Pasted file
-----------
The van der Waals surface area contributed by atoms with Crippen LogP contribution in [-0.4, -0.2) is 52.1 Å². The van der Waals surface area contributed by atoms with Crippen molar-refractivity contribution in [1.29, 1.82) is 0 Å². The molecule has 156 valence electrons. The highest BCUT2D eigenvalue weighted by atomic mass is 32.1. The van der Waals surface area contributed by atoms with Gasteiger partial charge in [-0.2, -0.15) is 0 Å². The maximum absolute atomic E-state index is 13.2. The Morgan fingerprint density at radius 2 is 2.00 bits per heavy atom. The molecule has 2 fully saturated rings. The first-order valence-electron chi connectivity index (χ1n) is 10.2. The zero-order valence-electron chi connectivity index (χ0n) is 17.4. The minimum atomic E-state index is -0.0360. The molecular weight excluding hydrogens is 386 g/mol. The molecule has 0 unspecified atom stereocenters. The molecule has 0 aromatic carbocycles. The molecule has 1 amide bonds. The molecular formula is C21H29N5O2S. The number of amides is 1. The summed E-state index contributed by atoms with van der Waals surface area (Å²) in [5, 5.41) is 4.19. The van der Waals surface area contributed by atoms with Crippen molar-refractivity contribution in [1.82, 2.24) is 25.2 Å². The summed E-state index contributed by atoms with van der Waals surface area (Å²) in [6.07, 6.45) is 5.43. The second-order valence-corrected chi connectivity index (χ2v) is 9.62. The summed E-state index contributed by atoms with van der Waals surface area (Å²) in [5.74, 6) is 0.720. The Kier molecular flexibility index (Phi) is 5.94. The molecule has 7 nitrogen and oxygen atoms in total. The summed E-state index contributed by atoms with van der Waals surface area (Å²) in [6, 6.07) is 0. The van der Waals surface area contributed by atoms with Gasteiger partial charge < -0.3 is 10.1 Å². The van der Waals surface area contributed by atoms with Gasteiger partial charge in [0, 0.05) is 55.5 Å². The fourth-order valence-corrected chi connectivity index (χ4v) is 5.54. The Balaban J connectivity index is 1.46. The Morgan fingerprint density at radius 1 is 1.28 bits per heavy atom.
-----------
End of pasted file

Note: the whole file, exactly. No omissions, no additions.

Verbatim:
The van der Waals surface area contributed by atoms with Crippen LogP contribution in [-0.4, -0.2) is 52.1 Å². The van der Waals surface area contributed by atoms with Crippen molar-refractivity contribution in [1.29, 1.82) is 0 Å². The molecule has 156 valence electrons. The highest BCUT2D eigenvalue weighted by atomic mass is 32.1. The van der Waals surface area contributed by atoms with Gasteiger partial charge in [-0.2, -0.15) is 0 Å². The maximum absolute atomic E-state index is 13.2. The Morgan fingerprint density at radius 2 is 2.00 bits per heavy atom. The molecule has 2 fully saturated rings. The first-order valence-electron chi connectivity index (χ1n) is 10.2. The zero-order valence-electron chi connectivity index (χ0n) is 17.4. The minimum atomic E-state index is -0.0360. The molecular weight excluding hydrogens is 386 g/mol. The molecule has 0 unspecified atom stereocenters. The molecule has 0 aromatic carbocycles. The molecule has 1 amide bonds. The molecular formula is C21H29N5O2S. The number of amides is 1. The summed E-state index contributed by atoms with van der Waals surface area (Å²) in [5, 5.41) is 4.19. The van der Waals surface area contributed by atoms with Crippen molar-refractivity contribution in [1.82, 2.24) is 25.2 Å². The summed E-state index contributed by atoms with van der Waals surface area (Å²) in [6.07, 6.45) is 5.43. The second-order valence-corrected chi connectivity index (χ2v) is 9.62. The summed E-state index contributed by atoms with van der Waals surface area (Å²) in [5.74, 6) is 0.720. The Kier molecular flexibility index (Phi) is 5.94. The molecule has 7 nitrogen and oxygen atoms in total. The summed E-state index contributed by atoms with van der Waals surface area (Å²) in [6, 6.07) is 0. The van der Waals surface area contributed by atoms with Gasteiger partial charge < -0.3 is 10.1 Å². The van der Waals surface area contributed by atoms with Gasteiger partial charge in [0, 0.05) is 55.5 Å². The fourth-order valence-corrected chi connectivity index (χ4v) is 5.54. The Balaban J connectivity index is 1.46. The Morgan fingerprint density at radius 1 is 1.28 bits per heavy atom.